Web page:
To get the most muscle out of your weight gain, avoid the junk food and focus on eating whole foods. A good weight gain diet should be composed of 30-50% protein, 20-50% carbohydrates and 20-40% fat (the majority of which should be essential fatty acids). Different ratios within these ranges will work differently for different people. Keep up your food journal and experiment to find the ratios that work best for you.
Providing your body with the materials it needs to build muscle is only one piece of the puzzle. A weight training program designed to give the body a reason to add some muscle will be very important to achieving your goals. Your workout routines should concentrate on compound weight lifting exercises (those that involve multiple muscle groups like the squat or bench press) with weights that allow you to do 6 to 12 reps per set. Higher rep ranges will tone your muscles but may not sufficiently signal the body into muscle growth. Try to either increase the amount of weight lifted or the reps completed with each workout.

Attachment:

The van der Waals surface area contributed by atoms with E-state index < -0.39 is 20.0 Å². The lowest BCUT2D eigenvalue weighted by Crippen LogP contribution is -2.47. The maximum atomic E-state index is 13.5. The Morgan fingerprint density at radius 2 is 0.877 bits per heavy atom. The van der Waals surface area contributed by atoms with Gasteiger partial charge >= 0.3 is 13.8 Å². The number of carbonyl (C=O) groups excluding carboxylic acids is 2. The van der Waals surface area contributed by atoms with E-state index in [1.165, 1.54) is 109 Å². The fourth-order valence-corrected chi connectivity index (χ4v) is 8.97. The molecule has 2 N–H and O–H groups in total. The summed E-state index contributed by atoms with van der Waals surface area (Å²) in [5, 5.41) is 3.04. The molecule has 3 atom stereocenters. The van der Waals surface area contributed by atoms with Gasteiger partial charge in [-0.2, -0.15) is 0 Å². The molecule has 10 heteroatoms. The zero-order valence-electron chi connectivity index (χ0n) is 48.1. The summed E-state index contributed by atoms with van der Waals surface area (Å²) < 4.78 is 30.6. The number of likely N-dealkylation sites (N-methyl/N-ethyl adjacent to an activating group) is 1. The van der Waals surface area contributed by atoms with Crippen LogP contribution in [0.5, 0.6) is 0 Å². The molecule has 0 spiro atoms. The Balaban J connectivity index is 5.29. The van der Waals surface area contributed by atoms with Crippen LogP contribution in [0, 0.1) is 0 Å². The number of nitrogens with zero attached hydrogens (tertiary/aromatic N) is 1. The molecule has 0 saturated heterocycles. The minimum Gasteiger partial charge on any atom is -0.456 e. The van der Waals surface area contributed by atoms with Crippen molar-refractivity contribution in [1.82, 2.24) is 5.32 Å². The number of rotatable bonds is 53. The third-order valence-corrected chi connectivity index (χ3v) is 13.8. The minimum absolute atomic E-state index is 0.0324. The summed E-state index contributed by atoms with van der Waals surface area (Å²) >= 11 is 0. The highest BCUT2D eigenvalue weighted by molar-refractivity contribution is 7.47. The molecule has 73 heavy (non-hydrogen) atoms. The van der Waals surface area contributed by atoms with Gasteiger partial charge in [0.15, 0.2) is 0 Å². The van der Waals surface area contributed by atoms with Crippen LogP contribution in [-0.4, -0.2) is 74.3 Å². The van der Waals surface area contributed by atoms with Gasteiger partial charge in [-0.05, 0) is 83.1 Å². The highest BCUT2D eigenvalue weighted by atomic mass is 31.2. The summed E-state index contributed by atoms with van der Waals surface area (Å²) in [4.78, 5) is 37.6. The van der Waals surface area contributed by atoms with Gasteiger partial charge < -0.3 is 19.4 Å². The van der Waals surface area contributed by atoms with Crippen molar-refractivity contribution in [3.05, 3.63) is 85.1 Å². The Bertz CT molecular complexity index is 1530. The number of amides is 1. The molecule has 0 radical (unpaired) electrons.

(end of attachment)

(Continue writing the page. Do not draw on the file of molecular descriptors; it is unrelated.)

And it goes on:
Don't go overboard with your workouts. Two or three one-hour workouts per week done with intensity should do the trick. Too often those that have trouble gaining weight (hardgainers) spend too much time in the gym. This can be counterproductive in two ways. First, it means you are burning off a lot of the calories that could otherwise be used to build muscle and, second, you can over-train your muscles by working them too hard, basically making them unresponsive.
If you are looking for some company in your quest to gain weight, venture into the bodybuilding community. There you will find many people also seeking ways to put on lean muscle mass. You will also find many products marketed to help you gain weight. Be very cautious when looking at these products. Gaining weight may not be as in demand as losing weight but it is still big business and there are a lot of companies out there looking to take your money. While some of these products can help, others aren't necessary.
With a little motivation, a weight gain diet and a solid weight training program in place you will have all you need to achieve your gain weight goals. Better yet, you will never again have to ask that question that gets all those funny looks aimed back at you.